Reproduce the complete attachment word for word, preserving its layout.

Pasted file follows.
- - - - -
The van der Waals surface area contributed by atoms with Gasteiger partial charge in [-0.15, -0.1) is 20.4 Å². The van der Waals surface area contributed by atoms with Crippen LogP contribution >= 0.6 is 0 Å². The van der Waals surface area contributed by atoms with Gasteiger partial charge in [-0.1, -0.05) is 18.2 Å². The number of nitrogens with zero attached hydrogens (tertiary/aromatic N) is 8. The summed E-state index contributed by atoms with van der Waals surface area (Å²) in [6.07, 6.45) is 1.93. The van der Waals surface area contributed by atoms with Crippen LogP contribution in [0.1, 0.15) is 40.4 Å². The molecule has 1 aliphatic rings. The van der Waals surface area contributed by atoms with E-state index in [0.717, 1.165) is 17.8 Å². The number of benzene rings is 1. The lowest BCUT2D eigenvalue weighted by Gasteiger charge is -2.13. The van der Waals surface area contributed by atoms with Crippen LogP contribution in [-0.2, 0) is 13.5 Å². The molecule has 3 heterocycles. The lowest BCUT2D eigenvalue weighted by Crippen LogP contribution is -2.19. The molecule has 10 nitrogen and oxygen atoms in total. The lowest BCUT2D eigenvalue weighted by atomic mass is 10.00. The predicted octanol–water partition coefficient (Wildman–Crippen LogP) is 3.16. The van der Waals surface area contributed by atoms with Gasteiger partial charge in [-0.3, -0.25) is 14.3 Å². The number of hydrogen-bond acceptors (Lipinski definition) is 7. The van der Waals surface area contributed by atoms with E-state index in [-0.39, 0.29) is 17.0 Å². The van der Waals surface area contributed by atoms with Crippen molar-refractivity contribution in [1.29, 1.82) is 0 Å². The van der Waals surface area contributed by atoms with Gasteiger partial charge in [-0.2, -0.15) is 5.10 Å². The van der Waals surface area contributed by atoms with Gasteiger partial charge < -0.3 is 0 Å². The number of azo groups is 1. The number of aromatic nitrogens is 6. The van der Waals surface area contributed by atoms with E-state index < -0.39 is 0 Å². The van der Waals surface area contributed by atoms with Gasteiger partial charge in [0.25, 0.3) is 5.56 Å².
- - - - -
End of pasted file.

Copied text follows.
The van der Waals surface area contributed by atoms with Gasteiger partial charge in [-0.15, -0.1) is 20.4 Å². The van der Waals surface area contributed by atoms with Crippen LogP contribution >= 0.6 is 0 Å². The van der Waals surface area contributed by atoms with Gasteiger partial charge in [-0.1, -0.05) is 18.2 Å². The number of nitrogens with zero attached hydrogens (tertiary/aromatic N) is 8. The summed E-state index contributed by atoms with van der Waals surface area (Å²) in [6.07, 6.45) is 1.93. The van der Waals surface area contributed by atoms with Crippen LogP contribution in [0.1, 0.15) is 40.4 Å². The molecule has 1 aliphatic rings. The van der Waals surface area contributed by atoms with E-state index in [0.717, 1.165) is 17.8 Å². The number of benzene rings is 1. The lowest BCUT2D eigenvalue weighted by Gasteiger charge is -2.13. The van der Waals surface area contributed by atoms with Crippen LogP contribution in [-0.2, 0) is 13.5 Å². The molecule has 3 heterocycles. The lowest BCUT2D eigenvalue weighted by Crippen LogP contribution is -2.19. The molecule has 10 nitrogen and oxygen atoms in total. The lowest BCUT2D eigenvalue weighted by atomic mass is 10.00. The predicted octanol–water partition coefficient (Wildman–Crippen LogP) is 3.16. The van der Waals surface area contributed by atoms with Gasteiger partial charge in [-0.3, -0.25) is 14.3 Å². The number of hydrogen-bond acceptors (Lipinski definition) is 7. The van der Waals surface area contributed by atoms with E-state index in [-0.39, 0.29) is 17.0 Å². The van der Waals surface area contributed by atoms with Crippen molar-refractivity contribution in [1.29, 1.82) is 0 Å². The van der Waals surface area contributed by atoms with Gasteiger partial charge in [-0.2, -0.15) is 5.10 Å². The van der Waals surface area contributed by atoms with Gasteiger partial charge < -0.3 is 0 Å². The number of azo groups is 1. The number of aromatic nitrogens is 6. The van der Waals surface area contributed by atoms with E-state index < -0.39 is 0 Å². The van der Waals surface area contributed by atoms with Gasteiger partial charge in [0.25, 0.3) is 5.56 Å².